Last week, a panel of the Court of Appeals of Georgia was asked by the losing medical malpractice defendant to overturn a medical malpractice jury’s verdict in favor of the plaintiff in the amount of $4.4 million that was handed down in May 2014.
One of the issues raised by the defendant hospital on appeal was whether it was error for the trial judge to permit the jurors to touch the plaintiff’s hands to determine for themselves if there was a difference in temperature between his hands (a defense medical expert had held the plaintiff’s hands during his testimony in front of the jury and then testified that the temperature of his hands was “roughly the same,” after which a medical expert on behalf of the plaintiff held the plaintiff’s hands in front of the jury and testified that the difference in temperature between the plaintiff’s hands was “pretty easy to detect” – at the plaintiff’s lawyer’s request and over the objection of the defense, the trial judge subsequently allowed the jury to make up its own mind on the issue of whether there was a temperature difference, by allowing each juror to touch the plaintiff’s hands (less than one-half of the jurors elected to do so)).
Why Was the Plaintiff’s Hand Temperature Important?
The plaintiff had alleged that as a result of medical negligence during a cardiac catheterization procedure at the defendant hospital, a small amount of radioactive tracer solution leaked into his arm due to IV infiltration, causing him to suffer complex regional pain syndrome that led to his need to have a stimulator implanted in his spine to help control his pain. One symptom of complex regional pain syndrome is a temperature differential between the effected and non-effected parts of the body.
The defense denied that there was medical negligence and further denied that the plaintiff had complex regional pain syndrome.
At the conclusion of the Georgia medical malpractice trial, the jury returned its verdict in favor of the plaintiff against the defendant hospital (the jury found in favor of a defendant nurse) in the amount of $4,470,903 ($183,244 for past medical expenses, $790,000 for future medical expenses, $51,702 for past lost wages, $1,195,957 for future lost wages, $1 million for past pain and suffering, $500,000 for future pain and suffering, and $750,000 for the plaintiff’s wife’s loss of consortium claim).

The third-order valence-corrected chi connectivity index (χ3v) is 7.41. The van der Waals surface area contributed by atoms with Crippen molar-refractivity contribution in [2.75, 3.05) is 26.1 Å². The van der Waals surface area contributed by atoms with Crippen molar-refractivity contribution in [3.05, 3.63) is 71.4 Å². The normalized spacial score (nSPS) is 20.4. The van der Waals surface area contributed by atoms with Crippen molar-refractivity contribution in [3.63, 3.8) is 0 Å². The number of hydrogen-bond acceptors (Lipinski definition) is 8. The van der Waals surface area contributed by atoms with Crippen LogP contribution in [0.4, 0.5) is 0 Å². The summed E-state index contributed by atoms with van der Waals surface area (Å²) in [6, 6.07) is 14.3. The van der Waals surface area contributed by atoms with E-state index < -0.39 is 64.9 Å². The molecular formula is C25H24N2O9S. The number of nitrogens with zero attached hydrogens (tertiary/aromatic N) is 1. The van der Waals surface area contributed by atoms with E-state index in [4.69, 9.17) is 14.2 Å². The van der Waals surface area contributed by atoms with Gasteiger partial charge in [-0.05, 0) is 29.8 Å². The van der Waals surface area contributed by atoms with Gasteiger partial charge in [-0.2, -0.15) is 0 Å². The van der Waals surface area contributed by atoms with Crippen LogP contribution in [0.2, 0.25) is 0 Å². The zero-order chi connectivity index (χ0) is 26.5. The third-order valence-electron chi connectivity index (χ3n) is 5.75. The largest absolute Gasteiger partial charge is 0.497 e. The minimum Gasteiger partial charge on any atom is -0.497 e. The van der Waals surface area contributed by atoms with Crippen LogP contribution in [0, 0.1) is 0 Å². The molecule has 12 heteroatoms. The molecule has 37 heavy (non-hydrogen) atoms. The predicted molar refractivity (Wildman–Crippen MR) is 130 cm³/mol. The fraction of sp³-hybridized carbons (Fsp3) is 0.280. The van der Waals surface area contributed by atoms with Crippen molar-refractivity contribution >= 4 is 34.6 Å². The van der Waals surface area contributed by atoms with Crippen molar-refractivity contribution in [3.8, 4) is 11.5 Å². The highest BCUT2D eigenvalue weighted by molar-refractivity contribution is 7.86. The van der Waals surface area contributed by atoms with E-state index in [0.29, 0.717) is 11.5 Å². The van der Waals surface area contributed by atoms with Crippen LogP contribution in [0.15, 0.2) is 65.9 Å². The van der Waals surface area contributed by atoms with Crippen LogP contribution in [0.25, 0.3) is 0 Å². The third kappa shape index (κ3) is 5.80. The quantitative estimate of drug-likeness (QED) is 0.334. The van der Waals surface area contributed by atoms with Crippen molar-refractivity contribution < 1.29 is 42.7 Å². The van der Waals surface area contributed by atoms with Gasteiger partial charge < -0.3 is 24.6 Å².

The defendant hospital argues in its appeal that because some, but not all, jurors touched the plaintiff’s hands, those who did may have a disproportionate influence over the other jurors during jury deliberations, effectively making those jurors who touched the plaintiff’s hands witnesses in the case, and that the jurors’ sense of temperature differential was subjective. The defense also argues in its appeal that the plaintiff’s attorney attempted to create an improper intimacy between the plaintiff and the jurors by allowing the jurors to touch the plaintiff’s hands.
The plaintiff’s lawyer countered that Georgia’s case law permits jurors to use their five senses, providing the example of jurors using their sense of sight to observe the plaintiff’s skin tones (a change in skin tone is one of the symptoms of chronic regional pain syndrome), and that the jurors had the right to determine the credibility of the parties’ experts’ contradictory testimony with regard to whether there was a temperature differential between the plaintiff’s hands. The plaintiff responded to the defense argument that not all jurors touched the plaintiff’s hands by noting that jurors often approach their jury responsibilities differently – for example, some jurors take exhaustive written notes during trial while others do not take any notes.
We will have to wait for the Court of Appeals of Georgia’s decision in this case to see if the jury’s verdict is upheld, or overturned and the case returned to the trial court for re-trial.
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